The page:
4. The journey we are on isn’t linear. When I first became an amputee, I thought, “I’ll be good once I get to the acceptance stage of grieving.” A year+ out and I still cycle through the phases of denial, anger, bargaining, depression, and acceptance. And that is okay. We aren’t at 100% all the time. Moments of insecurity, frustration, and sadness are still there. Living life with limb difference or limb loss is full of ups and downs. As time goes on and you gain more experience and confidence you’ll learn and develop new skills and knowledge which help inform how you respond to this life change.  
  5. You don’t need to be an Amy Purdy, Trischa Zorn-Hudson, Jessica Long, etc. When I became an amputee, I was inspired by incredible athletes and often felt a second wave of depression or frustration when I would compare myself to their level of success and achievement. You don’t have to be them. Instead take their stories as a reminder that there are no limits – the world really is our oyster!  
  6. Connect with some friends, mentors, and family. Create your support team. Finding and connecting with a team to celebrate the small things, the big things, and for encouragement or support is so important. Knowing there are folks who will validate your feelings, appreciate you for who you are, and encourage you when the day may be a bit gloomy is so important. Connecting with other amputees is also so validating and refreshing. Knowing someone else has been there and done that has been eye opening for me and has made this process so much easier. 
  7. Find some escapes/hobbies. Having something to do, whether that’s finding adaptive fitness programs near you, heading to the gym, or volunteering is critical for your mental well-being. I am not the “gym” person – and going to my adaptive fitness class can sometimes feel like pulling teeth when my bed is so comfy! But I push myself to go. And by the time I’m done, even if I am exhausted, the endorphins really do help with the pain and depression. Taking care of yourself cannot be understated. Especially as we must depend more on what we do have left (arms, legs, your core, endurance) to live our lives. Pick up an instrument or learn a new one! Take up knitting or painting. Have something you can pick up when waiting for the never-ending doctor/prosthetist appointments or turn to if the pain is bad.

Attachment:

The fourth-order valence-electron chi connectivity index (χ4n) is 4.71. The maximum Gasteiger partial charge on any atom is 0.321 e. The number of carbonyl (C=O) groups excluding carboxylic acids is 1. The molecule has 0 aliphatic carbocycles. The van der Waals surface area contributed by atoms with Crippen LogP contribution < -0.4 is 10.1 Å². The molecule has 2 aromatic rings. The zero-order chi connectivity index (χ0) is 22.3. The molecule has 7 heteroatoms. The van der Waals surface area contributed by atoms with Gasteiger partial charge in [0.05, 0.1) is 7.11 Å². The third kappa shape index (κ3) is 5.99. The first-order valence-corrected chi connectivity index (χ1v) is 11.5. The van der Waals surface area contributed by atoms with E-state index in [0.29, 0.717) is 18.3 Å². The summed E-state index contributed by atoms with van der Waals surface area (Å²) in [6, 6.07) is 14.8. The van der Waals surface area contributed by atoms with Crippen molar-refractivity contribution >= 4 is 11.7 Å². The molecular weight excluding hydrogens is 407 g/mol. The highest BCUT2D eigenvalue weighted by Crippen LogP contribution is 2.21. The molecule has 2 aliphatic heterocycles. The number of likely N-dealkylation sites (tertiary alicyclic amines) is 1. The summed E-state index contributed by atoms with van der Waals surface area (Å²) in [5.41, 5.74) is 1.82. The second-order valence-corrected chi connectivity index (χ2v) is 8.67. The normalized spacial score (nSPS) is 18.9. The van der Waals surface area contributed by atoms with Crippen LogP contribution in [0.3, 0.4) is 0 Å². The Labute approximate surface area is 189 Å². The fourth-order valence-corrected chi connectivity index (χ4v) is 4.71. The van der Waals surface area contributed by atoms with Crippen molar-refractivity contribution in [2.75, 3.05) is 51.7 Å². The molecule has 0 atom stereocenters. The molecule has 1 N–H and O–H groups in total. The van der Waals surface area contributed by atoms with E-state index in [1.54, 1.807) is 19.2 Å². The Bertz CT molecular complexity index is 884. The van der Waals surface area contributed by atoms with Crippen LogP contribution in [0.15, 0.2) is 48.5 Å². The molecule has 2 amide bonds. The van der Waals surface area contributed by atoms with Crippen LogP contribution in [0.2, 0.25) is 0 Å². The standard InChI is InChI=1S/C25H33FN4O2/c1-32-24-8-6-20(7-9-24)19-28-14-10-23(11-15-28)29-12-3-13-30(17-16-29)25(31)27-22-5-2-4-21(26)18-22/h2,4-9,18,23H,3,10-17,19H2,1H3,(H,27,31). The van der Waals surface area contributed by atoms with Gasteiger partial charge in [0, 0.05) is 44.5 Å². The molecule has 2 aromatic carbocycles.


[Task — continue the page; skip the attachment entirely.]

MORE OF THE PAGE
8. Develop a self-care routine. Maybe you have a morning routine, or a bedtime one. Take care of your body and mind, and they will take care of you.  
  9. Take pride in who you are. Wear a prosthesis with pride. Share your #WeThrive story when you are comfortable and join a support group if you feel up for it. You can even participate in advocacy efforts, such as becoming a Certified Lead Advocate to shine a light on our community and help make positive change.  

Also, if you cannot reach your support crew, if you feel lost, or are in need of help, the National Suicide Prevention Lifeline is available (in the United States) to provide free, confidential support 24/7. You can reach the National Suicide Prevention Lifeline by calling or texting 988, or 1-800-273-TALK (1-800-273-8255). They also have a chat feature on their website at If you’re outside the US, there are similar hotlines available in other countries. 

Disclaimer: The Amputee Coalition does not endorse or promote any specific methods mentioned in this article. The information provided is for general informational purposes only and should not be considered medical advice. It is always advisable to conduct thorough research and consult with your medical team before making any decisions related to medical devices or services.